by Bob Jones
While on vacation, my wife and I took a morning walk on the beach to enjoy the sights and sounds of the surf while getting some exercise. The beach was mostly empty this morning and the sky was grey with the storm warnings of Hurricane Florence approaching to the south of our location in Delaware. It didn’t take long to notice a disturbing sight as we made our way on the sand. Plastic trash and lots of it. Bottles, bottle caps, beach toys, cups, straws, food containers, shoes, insoles, cigar tips and lots more. From a distance things look fine. Some clumps of seaweed on the sand. Just another day at the beach. Upon closer inspection, there are a wide variety of multi-colored bits of debris mixed throughout the tangles.
Since participating in the recent exhibition We Are Nature: Living in the Anthropocene at the Carnegie Museum of Natural History my awareness of our impact on the world that we inhabit has been raised to a new level. Of course, I’ve noticed trash on the beach in years past but the gradual increase over time is insidious in its’ nature. It creeps up on you slowly, so you hardly notice. It’s a bit like the metaphor of boiling a frog. The premise is that if a frog is put suddenly into boiling water, it will jump out, but if the frog is put in tepid water which is then brought to a boil slowly, it will not perceive the danger and will be cooked to death. I used to be more aware of avoiding stepping on jagged seashells, but now I find myself avoiding treading on the trash left on and washed up on the beach.
Don’t get me wrong, it’s not yet at an epidemic proportion at this location, but why wait until it reaches that point to act? To be honest, I couldn’t tell you if it was this bad last year or if I’m more conscious of it now. Either way, I want to share my experience and hopefully encourage others to make improvements wherever we can. After taking pictures to document the situation I felt the need to grab a trash bag and start collecting the debris for disposal. I realize that this is a big problem and it is easy to become overwhelmed. My first response is disgust and anger at the lack of care and respect that people give to the environment. My next response is, “What’s the use? Even If I bag this up it’s just sending the problem to another location.” My best response is to act with a purpose. I know that I’m just one person, but if one person can influence one other, ten others, a hundred others, to make a positive change then we have the potential to create a movement. With enough momentum, we can hold back the tide of trash and plastic that is choking our oceans and rivers.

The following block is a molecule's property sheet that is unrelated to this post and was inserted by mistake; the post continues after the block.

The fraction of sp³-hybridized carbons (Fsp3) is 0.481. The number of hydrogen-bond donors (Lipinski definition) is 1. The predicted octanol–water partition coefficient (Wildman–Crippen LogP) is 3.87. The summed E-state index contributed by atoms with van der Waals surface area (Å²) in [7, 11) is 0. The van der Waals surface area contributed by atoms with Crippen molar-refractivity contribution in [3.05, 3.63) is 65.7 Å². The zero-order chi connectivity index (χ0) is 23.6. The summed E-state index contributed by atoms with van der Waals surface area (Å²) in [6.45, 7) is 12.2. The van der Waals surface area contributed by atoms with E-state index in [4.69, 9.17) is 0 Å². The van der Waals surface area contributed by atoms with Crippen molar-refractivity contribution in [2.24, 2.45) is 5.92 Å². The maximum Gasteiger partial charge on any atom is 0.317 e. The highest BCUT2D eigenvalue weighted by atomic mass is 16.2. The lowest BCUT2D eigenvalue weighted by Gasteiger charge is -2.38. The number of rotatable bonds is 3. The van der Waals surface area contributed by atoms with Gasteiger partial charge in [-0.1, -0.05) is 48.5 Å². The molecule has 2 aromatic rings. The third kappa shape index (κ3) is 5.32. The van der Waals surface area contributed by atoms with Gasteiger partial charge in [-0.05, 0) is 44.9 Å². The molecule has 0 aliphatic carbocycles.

I am old enough to remember when the air in Pittsburgh was so bad that it was impossible to see 100 feet ahead in the morning because of all the pollution released from the mills during the night. As a boy, I used to think that the buildings in downtown and Oakland were constructed with black stone because of the amount of soot built up on their surface. I was amazed when they were sandblasted in the 1980s and 90’s to reveal the brightness of the granite that lay beneath the layer of grime. The Monongahela River was thick with sludge and garbage being dumped into the water rendering it unsafe to swim in. My brother and I used to fish from the shore in the SouthSide snagging way more old tires and junk than fish. The only fish in the rivers were carp and catfish. Today, they hold tournaments to catch bass in the three rivers. That is a phenomenal improvement. In the last forty years, we have made tremendous improvements by addressing what the problem is and taking corrective action.
It is up to each one of us to not only recognize the problems that we face, but to seek and apply solutions to put things right. I was taught that when spending any time in nature I should leave things in better condition than I found them. The simple act of picking up trash and erasing any signs that I had been there is a step in the right direction. The importance of leaving the environment in good shape so the next person can enjoy the wonders of nature, as it is intended. Working together we can make a difference.
Bob Jones is the Print Shop Manager at the Carnegie Museum of Natural History. Museum employees are encouraged to blog about their unique experiences and knowledge gained from working at the museum.